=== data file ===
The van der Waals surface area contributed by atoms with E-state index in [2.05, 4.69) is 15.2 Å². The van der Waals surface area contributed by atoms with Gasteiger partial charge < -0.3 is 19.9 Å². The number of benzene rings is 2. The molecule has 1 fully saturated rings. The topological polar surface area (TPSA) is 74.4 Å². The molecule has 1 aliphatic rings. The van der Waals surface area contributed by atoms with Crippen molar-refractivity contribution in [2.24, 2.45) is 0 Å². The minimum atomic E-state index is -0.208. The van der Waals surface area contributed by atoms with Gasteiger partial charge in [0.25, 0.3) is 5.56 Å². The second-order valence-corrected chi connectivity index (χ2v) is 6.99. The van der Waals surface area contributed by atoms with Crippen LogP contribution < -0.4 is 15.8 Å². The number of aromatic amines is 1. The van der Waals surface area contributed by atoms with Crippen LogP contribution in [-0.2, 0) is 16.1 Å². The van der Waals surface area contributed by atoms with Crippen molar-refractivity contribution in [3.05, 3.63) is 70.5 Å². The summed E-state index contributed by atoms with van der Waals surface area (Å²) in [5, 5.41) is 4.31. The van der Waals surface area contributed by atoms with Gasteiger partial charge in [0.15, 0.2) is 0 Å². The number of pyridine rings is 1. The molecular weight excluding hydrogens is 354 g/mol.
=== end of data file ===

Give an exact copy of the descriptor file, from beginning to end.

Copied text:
The van der Waals surface area contributed by atoms with E-state index in [2.05, 4.69) is 15.2 Å². The van der Waals surface area contributed by atoms with Gasteiger partial charge < -0.3 is 19.9 Å². The number of benzene rings is 2. The molecule has 1 fully saturated rings. The topological polar surface area (TPSA) is 74.4 Å². The molecule has 1 aliphatic rings. The van der Waals surface area contributed by atoms with Crippen molar-refractivity contribution in [2.24, 2.45) is 0 Å². The minimum atomic E-state index is -0.208. The van der Waals surface area contributed by atoms with Gasteiger partial charge in [0.25, 0.3) is 5.56 Å². The second-order valence-corrected chi connectivity index (χ2v) is 6.99. The van der Waals surface area contributed by atoms with Crippen LogP contribution < -0.4 is 15.8 Å². The number of aromatic amines is 1. The van der Waals surface area contributed by atoms with Crippen LogP contribution in [-0.2, 0) is 16.1 Å². The van der Waals surface area contributed by atoms with Crippen molar-refractivity contribution in [3.05, 3.63) is 70.5 Å². The summed E-state index contributed by atoms with van der Waals surface area (Å²) in [5, 5.41) is 4.31. The van der Waals surface area contributed by atoms with Gasteiger partial charge in [0.15, 0.2) is 0 Å². The number of pyridine rings is 1. The molecular weight excluding hydrogens is 354 g/mol.